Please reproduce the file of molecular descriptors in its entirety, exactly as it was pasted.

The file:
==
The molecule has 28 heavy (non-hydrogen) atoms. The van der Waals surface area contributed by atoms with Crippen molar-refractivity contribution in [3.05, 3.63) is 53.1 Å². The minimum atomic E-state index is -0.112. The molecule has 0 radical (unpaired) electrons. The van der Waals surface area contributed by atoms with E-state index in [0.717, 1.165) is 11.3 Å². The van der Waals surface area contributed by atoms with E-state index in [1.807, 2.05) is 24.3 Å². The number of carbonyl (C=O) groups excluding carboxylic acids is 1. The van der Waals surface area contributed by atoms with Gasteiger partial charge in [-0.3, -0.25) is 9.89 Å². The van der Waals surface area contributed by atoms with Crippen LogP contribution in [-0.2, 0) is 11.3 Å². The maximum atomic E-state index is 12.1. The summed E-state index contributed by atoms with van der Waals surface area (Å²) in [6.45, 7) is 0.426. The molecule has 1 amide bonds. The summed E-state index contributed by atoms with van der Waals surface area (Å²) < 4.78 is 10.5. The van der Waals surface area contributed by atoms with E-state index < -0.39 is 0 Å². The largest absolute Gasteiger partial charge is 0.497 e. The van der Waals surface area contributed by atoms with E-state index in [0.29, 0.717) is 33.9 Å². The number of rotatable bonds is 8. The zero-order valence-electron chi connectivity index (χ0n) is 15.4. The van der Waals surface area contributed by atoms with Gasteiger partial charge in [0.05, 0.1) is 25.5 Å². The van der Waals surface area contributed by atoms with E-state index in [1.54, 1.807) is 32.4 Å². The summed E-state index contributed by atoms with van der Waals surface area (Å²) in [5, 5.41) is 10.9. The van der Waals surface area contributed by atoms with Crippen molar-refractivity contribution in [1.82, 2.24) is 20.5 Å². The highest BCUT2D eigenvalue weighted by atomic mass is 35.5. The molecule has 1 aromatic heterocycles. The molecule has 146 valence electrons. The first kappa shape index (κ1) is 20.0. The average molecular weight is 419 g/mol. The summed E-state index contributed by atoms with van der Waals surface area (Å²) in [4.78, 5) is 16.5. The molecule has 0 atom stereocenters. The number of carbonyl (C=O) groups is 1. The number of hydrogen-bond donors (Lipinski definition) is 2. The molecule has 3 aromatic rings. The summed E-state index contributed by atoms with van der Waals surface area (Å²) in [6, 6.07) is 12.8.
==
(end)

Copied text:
The molecule has 28 heavy (non-hydrogen) atoms. The van der Waals surface area contributed by atoms with Crippen molar-refractivity contribution in [3.05, 3.63) is 53.1 Å². The minimum atomic E-state index is -0.112. The molecule has 0 radical (unpaired) electrons. The van der Waals surface area contributed by atoms with E-state index in [0.717, 1.165) is 11.3 Å². The van der Waals surface area contributed by atoms with E-state index in [1.807, 2.05) is 24.3 Å². The number of carbonyl (C=O) groups excluding carboxylic acids is 1. The van der Waals surface area contributed by atoms with Gasteiger partial charge in [-0.3, -0.25) is 9.89 Å². The van der Waals surface area contributed by atoms with Crippen LogP contribution in [-0.2, 0) is 11.3 Å². The maximum atomic E-state index is 12.1. The summed E-state index contributed by atoms with van der Waals surface area (Å²) in [6.45, 7) is 0.426. The molecule has 1 amide bonds. The summed E-state index contributed by atoms with van der Waals surface area (Å²) < 4.78 is 10.5. The van der Waals surface area contributed by atoms with E-state index < -0.39 is 0 Å². The largest absolute Gasteiger partial charge is 0.497 e. The van der Waals surface area contributed by atoms with E-state index in [0.29, 0.717) is 33.9 Å². The number of rotatable bonds is 8. The zero-order valence-electron chi connectivity index (χ0n) is 15.4. The van der Waals surface area contributed by atoms with Gasteiger partial charge in [0.05, 0.1) is 25.5 Å². The van der Waals surface area contributed by atoms with E-state index in [1.54, 1.807) is 32.4 Å². The summed E-state index contributed by atoms with van der Waals surface area (Å²) in [5, 5.41) is 10.9. The van der Waals surface area contributed by atoms with Crippen molar-refractivity contribution in [1.82, 2.24) is 20.5 Å². The highest BCUT2D eigenvalue weighted by atomic mass is 35.5. The molecule has 1 aromatic heterocycles. The molecule has 146 valence electrons. The first kappa shape index (κ1) is 20.0. The average molecular weight is 419 g/mol. The summed E-state index contributed by atoms with van der Waals surface area (Å²) in [4.78, 5) is 16.5. The molecule has 0 atom stereocenters. The number of carbonyl (C=O) groups is 1. The number of hydrogen-bond donors (Lipinski definition) is 2. The molecule has 3 aromatic rings. The summed E-state index contributed by atoms with van der Waals surface area (Å²) in [6, 6.07) is 12.8.